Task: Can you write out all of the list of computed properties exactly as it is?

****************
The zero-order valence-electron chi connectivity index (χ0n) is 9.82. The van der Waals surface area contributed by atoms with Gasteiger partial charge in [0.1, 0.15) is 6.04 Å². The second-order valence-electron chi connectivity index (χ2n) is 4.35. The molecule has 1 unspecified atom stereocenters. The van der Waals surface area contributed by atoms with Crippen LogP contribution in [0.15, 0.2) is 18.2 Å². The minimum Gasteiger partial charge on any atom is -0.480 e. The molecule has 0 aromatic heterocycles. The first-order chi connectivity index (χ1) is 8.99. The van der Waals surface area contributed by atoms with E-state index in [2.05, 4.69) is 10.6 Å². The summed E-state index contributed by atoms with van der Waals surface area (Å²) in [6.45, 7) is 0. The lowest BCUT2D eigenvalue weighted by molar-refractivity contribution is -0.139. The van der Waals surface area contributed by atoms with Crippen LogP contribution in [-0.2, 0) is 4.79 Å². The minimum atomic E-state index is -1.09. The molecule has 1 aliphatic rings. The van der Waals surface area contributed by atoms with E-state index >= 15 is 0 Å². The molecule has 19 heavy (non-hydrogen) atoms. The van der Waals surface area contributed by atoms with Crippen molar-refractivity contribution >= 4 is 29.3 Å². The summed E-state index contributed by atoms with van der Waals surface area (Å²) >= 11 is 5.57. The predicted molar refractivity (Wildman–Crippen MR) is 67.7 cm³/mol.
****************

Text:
The zero-order valence-electron chi connectivity index (χ0n) is 9.82. The van der Waals surface area contributed by atoms with Gasteiger partial charge in [0.1, 0.15) is 6.04 Å². The second-order valence-electron chi connectivity index (χ2n) is 4.35. The molecule has 1 unspecified atom stereocenters. The van der Waals surface area contributed by atoms with Crippen LogP contribution in [0.15, 0.2) is 18.2 Å². The minimum Gasteiger partial charge on any atom is -0.480 e. The molecule has 0 aromatic heterocycles. The first-order chi connectivity index (χ1) is 8.99. The van der Waals surface area contributed by atoms with E-state index in [2.05, 4.69) is 10.6 Å². The summed E-state index contributed by atoms with van der Waals surface area (Å²) in [6.45, 7) is 0. The lowest BCUT2D eigenvalue weighted by molar-refractivity contribution is -0.139. The van der Waals surface area contributed by atoms with Crippen LogP contribution in [-0.2, 0) is 4.79 Å². The minimum atomic E-state index is -1.09. The molecule has 1 aliphatic rings. The van der Waals surface area contributed by atoms with E-state index >= 15 is 0 Å². The molecule has 19 heavy (non-hydrogen) atoms. The van der Waals surface area contributed by atoms with Crippen molar-refractivity contribution >= 4 is 29.3 Å². The summed E-state index contributed by atoms with van der Waals surface area (Å²) >= 11 is 5.57. The predicted molar refractivity (Wildman–Crippen MR) is 67.7 cm³/mol.